Metro Vancouverties should prepare for extreme heat this week as parts of the province face evacuation orders due to weather-related issues.
B.C. officials held a media availability Monday, May 8, for an update about flooding and wildfires in the province, as well as the expected heat.
Approximately 50 British Columbians in Cache Creek remain under an evacuation order due to flooding, and 2,000 remain under an evacuation alert. Emergency support services are available to evacuees, including support for lodging, food and transportation.
Bowinn Ma, Minister of Emergency Management and Climate Readiness, noted that "this weekend's forecast is a good reminder to prepare for heat," urging people to identify "cool zones" in their homes and communities.
Prepared BC offers multilingual downloadable guides and resources to help British Columbians prepare for extreme heat, wildfires, floods and other emergencies. If it is not safe for you to stay at home, consider staying with friends or family that have air conditioning or cooler spaces. Alternatively, consider staying in a public space to get cool, such as a library, movie theatre, religious centre, shaded place in a park, shopping mall or community centre.
Metro Vancouver weather forecast includes extreme heat
Environment Canada calls for temperatures to climb steadily through the week, with daytime highs rising about a degree each day until the weekend. Saturday's forecast includes a high of 24 C on the coast and 29 C inland, with temperatures falling to 15 C.
Temperatures are expected to be even hotter Sunday, with a high of 25 C expected on the coast and a sizzling 31 C high expected inland.
The minister added that the heat may increase flood risk due to snowmelt. The River Forecast Centre will continue to monitor and forecast conditions.
"We ask British Columbians to remain vigilant and prepared," Ma noted, specifying that locals should put together a "grab and go bag," pre-register with Emergency Support Services, and connect with friends and family.
EmergencyInfoBC will have up-to-date information on evacuation orders and alerts for wildfires and floods. If an evacuation alter or order is issued, you must follow the instructions provided by your local government or First Nation.
Bruce Ralston, Minister of Forests, noted that there are currently 62 active wildfires in the province and that 91 per cent of them are under control; five wildfires in the Prince George Fire Centre remain out of control.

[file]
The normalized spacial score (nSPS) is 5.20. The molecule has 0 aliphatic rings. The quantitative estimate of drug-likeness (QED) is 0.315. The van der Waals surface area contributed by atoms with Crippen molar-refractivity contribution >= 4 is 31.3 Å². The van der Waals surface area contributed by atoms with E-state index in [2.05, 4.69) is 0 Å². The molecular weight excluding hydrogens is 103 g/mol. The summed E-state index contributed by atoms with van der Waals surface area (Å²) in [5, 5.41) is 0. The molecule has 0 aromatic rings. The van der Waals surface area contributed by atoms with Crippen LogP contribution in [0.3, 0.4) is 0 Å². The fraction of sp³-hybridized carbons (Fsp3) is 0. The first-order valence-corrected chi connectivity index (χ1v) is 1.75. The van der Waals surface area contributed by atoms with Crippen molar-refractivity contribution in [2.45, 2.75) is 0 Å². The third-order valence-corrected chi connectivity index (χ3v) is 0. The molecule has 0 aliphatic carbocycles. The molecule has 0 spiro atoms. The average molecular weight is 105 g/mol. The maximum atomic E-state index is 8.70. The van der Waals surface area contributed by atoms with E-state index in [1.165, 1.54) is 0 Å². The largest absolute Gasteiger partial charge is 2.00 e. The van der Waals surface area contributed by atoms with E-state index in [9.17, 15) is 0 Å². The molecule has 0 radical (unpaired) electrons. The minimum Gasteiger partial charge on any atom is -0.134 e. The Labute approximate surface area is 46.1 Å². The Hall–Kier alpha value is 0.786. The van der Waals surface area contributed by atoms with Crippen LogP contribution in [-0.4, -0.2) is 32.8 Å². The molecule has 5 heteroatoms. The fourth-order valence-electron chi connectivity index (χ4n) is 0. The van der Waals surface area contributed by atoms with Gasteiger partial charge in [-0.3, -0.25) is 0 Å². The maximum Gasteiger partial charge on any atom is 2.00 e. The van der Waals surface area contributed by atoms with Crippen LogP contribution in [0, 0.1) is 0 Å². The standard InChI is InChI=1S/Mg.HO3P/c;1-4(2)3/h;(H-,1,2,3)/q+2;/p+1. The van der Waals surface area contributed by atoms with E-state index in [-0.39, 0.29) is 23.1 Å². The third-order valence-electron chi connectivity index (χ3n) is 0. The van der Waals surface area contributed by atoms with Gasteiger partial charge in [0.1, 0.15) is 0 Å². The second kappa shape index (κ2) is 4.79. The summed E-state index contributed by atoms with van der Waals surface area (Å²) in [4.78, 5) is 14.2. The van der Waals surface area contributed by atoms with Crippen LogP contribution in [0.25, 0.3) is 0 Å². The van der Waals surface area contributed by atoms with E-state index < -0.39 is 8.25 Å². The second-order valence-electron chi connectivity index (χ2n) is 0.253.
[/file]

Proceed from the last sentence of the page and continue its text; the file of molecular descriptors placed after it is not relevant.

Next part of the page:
Alberta declared a provincial state of emergency Saturday, as wildfires forced upwards of 24,000 people from their homes. More than a dozen communities and rural areas have been evacuated in recent days.
Tips to stay cool during the extreme heat from the Preparedness BC
In homes without air conditioning, heat builds indoors over the course of a few days. It may stay hotter inside than outside overnight. Without air conditioning, the longer the heat lasts, the more dangerous it becomes. Take the following steps to keep yourself and members of your household safe:
- If you have air conditioning, turn it on. It does not need to be going full strength to help you stay safe
- If you have air conditioning, and vulnerable friends and family do not, bring them to your home
- If you do not have air conditioning, move to your pre-identified alternate location with air conditioning or cooler spaces
- Sleep in the coolest part of the residence. Outdoor temperatures are usually lower than indoor temperatures overnight, so consider sleeping outside if you can safely do so
- Sleep with a wet sheet or in a wet shirt
- Take cool baths or showers to draw heat from your body
- Drink plenty of water, regardless of whether you feel thirsty. Be aware that sugary or alcoholic drinks cause dehydration
- If you are taking medication or have a health condition, ask your doctor or pharmacist if it increases your health risk in the heat and follow their recommendation
- If your doctor limits the amount you drink or has you on water pills, ask how much you should drink while the weather is hot
With files from the Canadian Press.